Stephen Jay Gould a paleontologist from Harvard University explains this deadlock:
“What has become of our ladder if there are three coexisting lineages of hominids (A. africanus, the robust australopithecines, and H. habilies), none clearly derived from another? Moreover, none of the three display any evolutionary trends during their tenure on earth.”(Gould 1976)
JAVA MAN was the first of at least 280 similar fossil individuals that have been discovered to date. It would be impossible to exaggerate the importance of this group of fossils, known collectively as Homo erectus. For the proponents of evolution, Homo erectus is the major category bridging the gap between the australopithecines (which most probably are nonhuman) and the early Homo sapiens and Neandertal fossils (which are truly human). Thus Homo erectus is indispensable to the proponent of evolution as the transitional taxon. Surprisingly, Homo erectus furnishes us with powerful evidence that falsifies the concept of human evolution. Three questions are crucial. First, is Homo erectus morphologically distinct enough to warrant it's being classified as a species separate from Homo sapiens? The evidence clearly says no. By every legitimate standard applicable, the fossil and cultural evidence indicates that Homo erectus is fully human and should be included in the Homo sapiens taxon. Homo erectus individuals have lived side by side with other categories of true humans for the past two million years (according to evolutionist chronology). This fact eliminates the possibility that Homo erectus evolved into Homo sapiens. That this two-million-year contemporaneousness has been largely camouflaged is a tribute to the skill of naturalist writers.
A BRIEF HISTORY OF HUMAN EVOLUTION
Contemporary genetic variation is understood best in light of our species’ past. In order to set the stage for understanding present-day patterns of variation, we need to review briefly the fossil record for hominin evolution (hominin is the term for humans and human ancestors back to the time of a divergence from the African ape line). Fossil and genetic evidence suggests that the African ape and hominin lines diverged roughly 6–7 million years ago or so in Africa. The earliest hominins, including species in the genera Ardipithecus and Australopithecus, lived in Africa and were bipeds with small brains and large faces. By 2 million years ago, the species Homo erectus emerged in Africa, with an increase in brain size, a reduction in the size of the face and teeth, and reliance on a stone tool technology. By around 1.8 million years ago, H. erectus dispersed out of Africa into Southeast Asia and the eastern edge of Europe. By around 800,000 years ago or so, brain size increased more, and such specimens of Homo are often placed in the taxon Homo heidelbergensis, although others refer them to examples of early Homo sapiens. Fossils known collectively as Neandertals are found in Europe and the Middle East, with some features appearing between 100,000 and 200,000 years ago in Europe and “classic” Neandertals dating back to about 70,000 years ago . Debate continues over whether they should be referred to as a subspecies of H. sapiens or a separate species (Homo neanderthalensis). Based on overall morphology, both specimens of H. heidelbergensis and the Neandertals are sometimes referred to collectively as “archaic” humans to contrast with anatomically modern humans. There has been growing consensus that the morphology characteristic of anatomically modern humans appears first in Africa with a subsequent dispersion into Eurasia . Evidence of an earlier appearance of modern humans in Africa includes remains from Omo in Ethiopia at 195,000 years ago, Herto in Ethiopia at 160,000 years ago, and the Klasies River Mouth in South Africa at 130,000 years ago. Some early expansion out of Africa is seen at the Skhul and Qafzeh sites in Israel dating back 92,000 years ago, followed by later expansions into Eurasia by about 60,000 years ago. Modern humans arrive in Australia sometime between 45,000 and 60,000 years ago and into Europe between 30,000 and 40,000 years ago. Modern humans later disperse into the Americas, most likely starting between 15,000 and 20,000 years ago.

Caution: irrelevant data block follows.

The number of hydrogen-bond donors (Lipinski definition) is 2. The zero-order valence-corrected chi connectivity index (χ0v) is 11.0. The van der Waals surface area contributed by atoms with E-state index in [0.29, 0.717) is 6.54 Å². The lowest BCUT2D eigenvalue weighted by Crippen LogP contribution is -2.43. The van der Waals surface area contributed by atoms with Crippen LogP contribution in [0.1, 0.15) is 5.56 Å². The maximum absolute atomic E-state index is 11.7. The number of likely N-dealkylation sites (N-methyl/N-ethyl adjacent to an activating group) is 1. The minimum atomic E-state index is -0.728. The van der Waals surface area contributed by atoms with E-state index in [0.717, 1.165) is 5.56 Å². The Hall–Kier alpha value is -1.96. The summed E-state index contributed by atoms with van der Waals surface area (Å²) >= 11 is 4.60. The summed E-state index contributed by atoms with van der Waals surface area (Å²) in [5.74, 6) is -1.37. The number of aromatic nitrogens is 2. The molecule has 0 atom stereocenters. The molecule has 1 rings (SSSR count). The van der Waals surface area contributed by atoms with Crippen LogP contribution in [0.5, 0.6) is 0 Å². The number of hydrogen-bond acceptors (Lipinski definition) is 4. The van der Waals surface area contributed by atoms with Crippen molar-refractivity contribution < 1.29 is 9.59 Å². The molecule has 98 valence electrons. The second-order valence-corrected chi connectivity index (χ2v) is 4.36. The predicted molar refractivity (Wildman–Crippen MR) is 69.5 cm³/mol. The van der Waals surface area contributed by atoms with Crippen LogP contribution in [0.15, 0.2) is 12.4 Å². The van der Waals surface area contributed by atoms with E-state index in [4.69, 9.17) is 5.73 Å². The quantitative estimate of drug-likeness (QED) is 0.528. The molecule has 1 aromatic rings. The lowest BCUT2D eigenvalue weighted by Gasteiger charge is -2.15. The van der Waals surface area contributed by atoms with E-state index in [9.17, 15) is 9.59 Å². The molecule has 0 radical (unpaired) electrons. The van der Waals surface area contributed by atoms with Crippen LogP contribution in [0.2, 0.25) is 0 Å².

We have still not found the missing link between us and apes
There was once an animal that was an ancestor to both humans and apes. But what was it like?
18 May 2017
It is true that, today, some researchers have a well-thought-through idea of what the LCA looked like and how it behaved. The trouble is that other researchers have equally well-reasoned models that suggest an LCA that looked and behaved in a completely different way. And that puts the research community in a bit of a quandary.
In principle, fossilised remains of the LCA might come to light any time. They might even be discovered this very year. But because there is so little agreement on what the LCA should look like, researchers will interpret the fossils differently.